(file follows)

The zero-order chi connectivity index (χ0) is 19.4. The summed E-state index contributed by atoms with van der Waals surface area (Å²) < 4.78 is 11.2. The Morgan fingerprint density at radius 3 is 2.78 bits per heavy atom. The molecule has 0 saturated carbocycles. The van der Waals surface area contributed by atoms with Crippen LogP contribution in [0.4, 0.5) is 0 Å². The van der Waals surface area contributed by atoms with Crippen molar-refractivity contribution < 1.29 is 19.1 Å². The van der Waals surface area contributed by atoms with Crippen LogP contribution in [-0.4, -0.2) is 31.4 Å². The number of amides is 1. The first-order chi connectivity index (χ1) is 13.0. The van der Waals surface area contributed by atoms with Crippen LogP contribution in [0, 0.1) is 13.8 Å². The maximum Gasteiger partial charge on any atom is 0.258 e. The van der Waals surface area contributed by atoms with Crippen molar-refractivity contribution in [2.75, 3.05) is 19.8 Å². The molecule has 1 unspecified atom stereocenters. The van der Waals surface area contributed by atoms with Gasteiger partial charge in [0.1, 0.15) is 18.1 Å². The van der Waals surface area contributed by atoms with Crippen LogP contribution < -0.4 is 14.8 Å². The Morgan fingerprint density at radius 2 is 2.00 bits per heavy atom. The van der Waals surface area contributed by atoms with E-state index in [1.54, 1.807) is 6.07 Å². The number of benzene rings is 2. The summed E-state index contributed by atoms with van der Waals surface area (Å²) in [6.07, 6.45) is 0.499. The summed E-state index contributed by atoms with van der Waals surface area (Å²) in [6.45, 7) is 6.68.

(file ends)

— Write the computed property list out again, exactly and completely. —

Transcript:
The zero-order chi connectivity index (χ0) is 19.4. The summed E-state index contributed by atoms with van der Waals surface area (Å²) < 4.78 is 11.2. The Morgan fingerprint density at radius 3 is 2.78 bits per heavy atom. The molecule has 0 saturated carbocycles. The van der Waals surface area contributed by atoms with Crippen LogP contribution in [0.4, 0.5) is 0 Å². The van der Waals surface area contributed by atoms with Crippen molar-refractivity contribution < 1.29 is 19.1 Å². The van der Waals surface area contributed by atoms with Crippen LogP contribution in [-0.4, -0.2) is 31.4 Å². The number of amides is 1. The first-order chi connectivity index (χ1) is 13.0. The van der Waals surface area contributed by atoms with Crippen LogP contribution in [0, 0.1) is 13.8 Å². The maximum Gasteiger partial charge on any atom is 0.258 e. The van der Waals surface area contributed by atoms with Crippen molar-refractivity contribution in [2.75, 3.05) is 19.8 Å². The molecule has 1 unspecified atom stereocenters. The van der Waals surface area contributed by atoms with Gasteiger partial charge in [0.1, 0.15) is 18.1 Å². The van der Waals surface area contributed by atoms with Crippen LogP contribution < -0.4 is 14.8 Å². The Morgan fingerprint density at radius 2 is 2.00 bits per heavy atom. The van der Waals surface area contributed by atoms with E-state index in [1.54, 1.807) is 6.07 Å². The number of benzene rings is 2. The summed E-state index contributed by atoms with van der Waals surface area (Å²) in [6.07, 6.45) is 0.499. The summed E-state index contributed by atoms with van der Waals surface area (Å²) in [6.45, 7) is 6.68.